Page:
Bermuda is a British Overseas Territory in the North Atlantic Ocean. It was once known as the Bermudas or Somers Isles. Outside the territory, the nearest land is in the American state of North Carolina, some 1,035 kilometers (643 miles) to the west-northwest.
Bermuda is an archipelago of 181 islands, yet the most important islands are linked by bridges and seem to form a single mainland. It covers an area of 54 square kilometers (21 sq mi). Bermuda's climate is subtropical, having moderate winters and summers. Its climate has oceanic characteristics comparable to other coastal places in the Northern Hemisphere, with warm, moist air from the ocean maintaining relatively high humidity and temperature stability. Bermuda is located in Hurricane Alley, making it vulnerable to severe weather; nevertheless, it is protected by a coral reef and its location to the north of the belt, which restricts the direction and strength of oncoming hurricanes.
Bermuda was named after the Spanish adventurer Juan de Bermudez, who found the territory in 1505. Since 1612, when an English colony was formed at St. George's, the islands have been continually inhabited. Bermuda was a part of British America until 1684 when it became a crown colony under a royal charter by the Somers Isles Company. The first African slaves were brought to Bermuda in 1616, but a comprehensive plantation economy never developed, and the slave trade had mostly died out by the end of the 17th century. Instead, the economy grew centered on the sea, with the colony acting as a base for merchants, privateers, and the Royal Navy, and giving rise to the Bermuda rig and Bermuda sloop. After the United States gained freedom, it became an Imperial stronghold, the most significant British naval and military post in the Western Hemisphere, with massive amounts expended on its Royal Naval Dockyard and military defenses. Since the nineteenth century, tourism has been an important contribution to Bermuda's economy, and during World War II, the island became a prominent offshore financial hub and tax haven.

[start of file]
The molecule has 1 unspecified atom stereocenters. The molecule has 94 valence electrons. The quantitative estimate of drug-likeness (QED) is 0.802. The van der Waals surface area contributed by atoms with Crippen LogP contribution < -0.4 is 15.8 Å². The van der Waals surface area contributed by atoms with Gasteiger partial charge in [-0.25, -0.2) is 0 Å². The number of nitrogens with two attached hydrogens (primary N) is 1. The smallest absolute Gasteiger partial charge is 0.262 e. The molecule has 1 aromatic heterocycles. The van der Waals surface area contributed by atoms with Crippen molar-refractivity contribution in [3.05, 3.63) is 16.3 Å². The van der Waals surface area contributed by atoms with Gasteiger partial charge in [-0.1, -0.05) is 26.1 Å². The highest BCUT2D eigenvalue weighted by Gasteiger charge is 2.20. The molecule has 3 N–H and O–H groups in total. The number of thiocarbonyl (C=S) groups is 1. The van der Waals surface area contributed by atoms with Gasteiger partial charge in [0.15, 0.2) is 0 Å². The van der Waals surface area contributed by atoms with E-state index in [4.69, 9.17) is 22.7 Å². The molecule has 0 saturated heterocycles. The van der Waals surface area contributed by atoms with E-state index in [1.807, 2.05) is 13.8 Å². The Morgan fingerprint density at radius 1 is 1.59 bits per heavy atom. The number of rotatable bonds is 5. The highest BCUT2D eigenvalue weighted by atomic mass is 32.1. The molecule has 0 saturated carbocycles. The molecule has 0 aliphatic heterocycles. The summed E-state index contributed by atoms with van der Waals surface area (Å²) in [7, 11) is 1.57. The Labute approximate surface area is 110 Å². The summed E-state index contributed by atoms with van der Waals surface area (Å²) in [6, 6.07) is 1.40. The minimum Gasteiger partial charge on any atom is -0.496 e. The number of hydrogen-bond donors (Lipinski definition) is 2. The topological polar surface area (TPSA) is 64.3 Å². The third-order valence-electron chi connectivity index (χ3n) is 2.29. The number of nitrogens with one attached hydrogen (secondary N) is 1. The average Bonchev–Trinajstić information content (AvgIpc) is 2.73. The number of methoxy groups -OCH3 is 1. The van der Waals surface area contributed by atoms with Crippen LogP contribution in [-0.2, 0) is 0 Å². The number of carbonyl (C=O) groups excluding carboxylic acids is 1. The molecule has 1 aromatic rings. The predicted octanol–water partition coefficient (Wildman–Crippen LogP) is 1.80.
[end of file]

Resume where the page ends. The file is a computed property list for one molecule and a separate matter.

Bermuda, which is divided into nine parishes, is a self-governing parliamentary democracy with a bicameral parliament in the capital Hamilton. The House of Assembly has been in existence since 1620, making it one of the world's oldest legislatures. The governor, who is selected by the British government as the Queen's envoy, legally appoints the premier as the head of government. The United Kingdom is in charge of foreign policy and defense. In 1995, an independence referendum was conducted, with a strong majority voting against it.
Bermuda has a population of 71,176 people as of July 2018, making it the most populated of the British overseas territories. Black Bermudians (descendants of free and enslaved Latin Americans and Anglo-Americans with African ancestry, Africans, Europeans - particularly from the British Isles and the Portuguese Atlantic islands, and Native Americans) account for roughly half of the population, while White Bermudians (primarily of British, Irish, and Portuguese descent) account for the remaining 30%. There are smaller groups of people of different races or who identify as mixed race, and around 30% of the population is not Bermudian by birth (including both residents who have obtained Bermudian status otherwise than by descent and those who do not have Bermudian status). Bermuda has its own English accent and has always maintained strong relations with other English-speaking nations in the Americas, such as the United States, Canada, and the Commonwealth Caribbean. It is a member of the Caribbean Community as an associate member.